Rats and kids

I am often asked whether rats make good pets for children. There is no clear answer to this, it depends on many things.

Firstly, its important to realise that young children can never be expected to be the sole carer of an animal.
If you want a pet for your child, you must accept that, ultimately, you will be the one taking responsibility for it. A child cannot pay its vet bills, or drive it to the vet, or go to the shop on their own to get it's food and bedding, or be 100% relied upon to give it the top notch care that rats deserve, and the younger the child, the more this applies.

A child can play a role in the care of the animal, but never get a pet for a child expecting that you can then wash your hands of it and leave it totally up to them. I see far too many rats given up to rescue with the tag-line 'my son/daughter got bored'. It makes me angry, and makes me wonder what the parents thought process was in getting the animal in the first place.
As a parent, if you are not prepared to take on the responsibility of the animal when/if your child 'gets bored' of it, then I urge you not to get it in the first place.

However, if you are prepared to take on the responsibility of helping your child care for a pet, and take on ownership of it if they lose interest, rats can be a great choice.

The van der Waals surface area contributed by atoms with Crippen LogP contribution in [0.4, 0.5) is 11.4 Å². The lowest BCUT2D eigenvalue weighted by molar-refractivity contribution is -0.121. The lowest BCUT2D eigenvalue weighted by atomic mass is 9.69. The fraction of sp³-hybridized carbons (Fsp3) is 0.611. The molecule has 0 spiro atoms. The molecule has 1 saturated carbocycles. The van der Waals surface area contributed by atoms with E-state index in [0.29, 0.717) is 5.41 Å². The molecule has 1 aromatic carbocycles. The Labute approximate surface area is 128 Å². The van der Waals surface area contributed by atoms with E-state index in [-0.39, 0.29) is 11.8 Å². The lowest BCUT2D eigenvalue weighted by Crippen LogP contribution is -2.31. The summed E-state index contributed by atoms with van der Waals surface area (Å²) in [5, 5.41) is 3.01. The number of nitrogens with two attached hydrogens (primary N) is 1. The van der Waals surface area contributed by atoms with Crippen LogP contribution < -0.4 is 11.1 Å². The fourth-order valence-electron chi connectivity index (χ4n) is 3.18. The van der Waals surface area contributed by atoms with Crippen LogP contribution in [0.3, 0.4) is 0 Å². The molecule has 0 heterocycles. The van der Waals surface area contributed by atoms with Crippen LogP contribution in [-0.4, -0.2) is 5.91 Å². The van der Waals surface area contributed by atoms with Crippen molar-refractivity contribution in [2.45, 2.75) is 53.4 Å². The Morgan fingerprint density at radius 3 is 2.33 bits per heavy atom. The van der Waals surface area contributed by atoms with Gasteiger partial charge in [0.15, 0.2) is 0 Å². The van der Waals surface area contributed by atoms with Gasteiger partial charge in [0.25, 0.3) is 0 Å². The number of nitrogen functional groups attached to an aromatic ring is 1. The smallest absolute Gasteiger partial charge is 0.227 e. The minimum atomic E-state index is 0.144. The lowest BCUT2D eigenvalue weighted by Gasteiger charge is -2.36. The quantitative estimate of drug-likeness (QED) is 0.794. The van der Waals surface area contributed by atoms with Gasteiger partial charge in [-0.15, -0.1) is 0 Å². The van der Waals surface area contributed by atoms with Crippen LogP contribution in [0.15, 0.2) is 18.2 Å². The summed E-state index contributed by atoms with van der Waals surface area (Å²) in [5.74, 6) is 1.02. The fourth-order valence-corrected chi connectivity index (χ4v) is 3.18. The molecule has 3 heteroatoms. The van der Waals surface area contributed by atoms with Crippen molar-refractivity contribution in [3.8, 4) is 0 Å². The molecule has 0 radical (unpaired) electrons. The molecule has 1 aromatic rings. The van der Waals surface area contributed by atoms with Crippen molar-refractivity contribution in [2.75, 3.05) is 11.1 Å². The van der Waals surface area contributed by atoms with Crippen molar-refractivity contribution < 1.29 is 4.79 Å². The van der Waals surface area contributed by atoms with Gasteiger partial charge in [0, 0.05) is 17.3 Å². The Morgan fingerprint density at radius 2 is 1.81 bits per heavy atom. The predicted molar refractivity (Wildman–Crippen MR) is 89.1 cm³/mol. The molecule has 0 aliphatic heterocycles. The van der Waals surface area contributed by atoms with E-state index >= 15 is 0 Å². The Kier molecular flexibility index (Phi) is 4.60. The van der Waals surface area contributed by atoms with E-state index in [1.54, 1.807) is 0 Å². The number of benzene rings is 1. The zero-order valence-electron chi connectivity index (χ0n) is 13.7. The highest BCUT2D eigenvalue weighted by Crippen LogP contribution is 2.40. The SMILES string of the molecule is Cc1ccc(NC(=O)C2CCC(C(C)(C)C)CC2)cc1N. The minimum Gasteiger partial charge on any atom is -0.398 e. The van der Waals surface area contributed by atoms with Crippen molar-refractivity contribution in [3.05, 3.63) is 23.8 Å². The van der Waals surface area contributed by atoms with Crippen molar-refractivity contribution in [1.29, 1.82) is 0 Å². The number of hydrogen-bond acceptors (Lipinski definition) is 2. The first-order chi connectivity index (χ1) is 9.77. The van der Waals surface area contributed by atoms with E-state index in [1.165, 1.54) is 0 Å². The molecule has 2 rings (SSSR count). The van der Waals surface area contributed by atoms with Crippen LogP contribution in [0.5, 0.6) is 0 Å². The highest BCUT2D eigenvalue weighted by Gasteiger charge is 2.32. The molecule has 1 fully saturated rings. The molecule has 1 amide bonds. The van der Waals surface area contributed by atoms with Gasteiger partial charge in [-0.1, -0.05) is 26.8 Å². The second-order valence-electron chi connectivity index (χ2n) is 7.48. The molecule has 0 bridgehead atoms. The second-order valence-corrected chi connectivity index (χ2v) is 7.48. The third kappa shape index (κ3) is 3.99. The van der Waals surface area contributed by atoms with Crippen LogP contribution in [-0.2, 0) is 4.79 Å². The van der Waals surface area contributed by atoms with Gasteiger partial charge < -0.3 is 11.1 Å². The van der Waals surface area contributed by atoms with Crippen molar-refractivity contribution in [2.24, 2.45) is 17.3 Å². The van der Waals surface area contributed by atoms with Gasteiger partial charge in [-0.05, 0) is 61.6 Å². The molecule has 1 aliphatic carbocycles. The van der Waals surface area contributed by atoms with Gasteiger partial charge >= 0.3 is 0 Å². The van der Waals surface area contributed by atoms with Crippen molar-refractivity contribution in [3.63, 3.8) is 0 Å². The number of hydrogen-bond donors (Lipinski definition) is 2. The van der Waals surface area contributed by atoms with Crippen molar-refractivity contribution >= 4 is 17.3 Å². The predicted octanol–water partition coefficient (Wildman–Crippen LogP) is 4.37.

Unlike hamsters, rats rarely, if ever, bite. They are tolerant and patient, and far more resiliant and mellow than some of the other smaller animals.
Traditional childrens pets, like hamster or rabbits, can be nervous, flightly animals and take a long time to warm up to a person, if they ever truely do. Rats, on the other hand, are so intelligent that they learn very quickly that someone is their friend, and, being social animals, will come to look forward to seeing them. Having a rat is more like having a miniature dog, and their intelligence levels are estimated to be the same.

Rats are crepuscular, meaning they're most active at dawn and dusk. However, they're also highly adaptable, and will adapt themselves to fit around their owner. My rats all seem to wake up and be active whenever I walk into the room, so they fit themselves around me.

Another thing that puts rats way above most other small furry pets is the fact that they are robust. Hamsters are delicate, not to mention clumsy, and are easily dropped or injured due to their small size and delicate bones.
Rabbits can be extremely difficult to handle, and handling a rabbit incorrectly can actually damage its spine, or even kill it; I always consider rabbits to be an atrocious pet for a small child.
Rats, on the other hand, are a good size for a child to get a decent hold of, they tend to be much more agile and less likely to leap out of their arms or fall
And if the worst happens and they are dropped, they are quite resiliant and don't tend to hurt themselves as a smaller animal might.
Male rats in particular are laid back animals, so are often happy to sit on a lap and just be stroked, which is ideal for a child.
Rats are happy, mellow, patient, gentle animals who like to please their owner so this makes them the superior choice out of the small furry animals.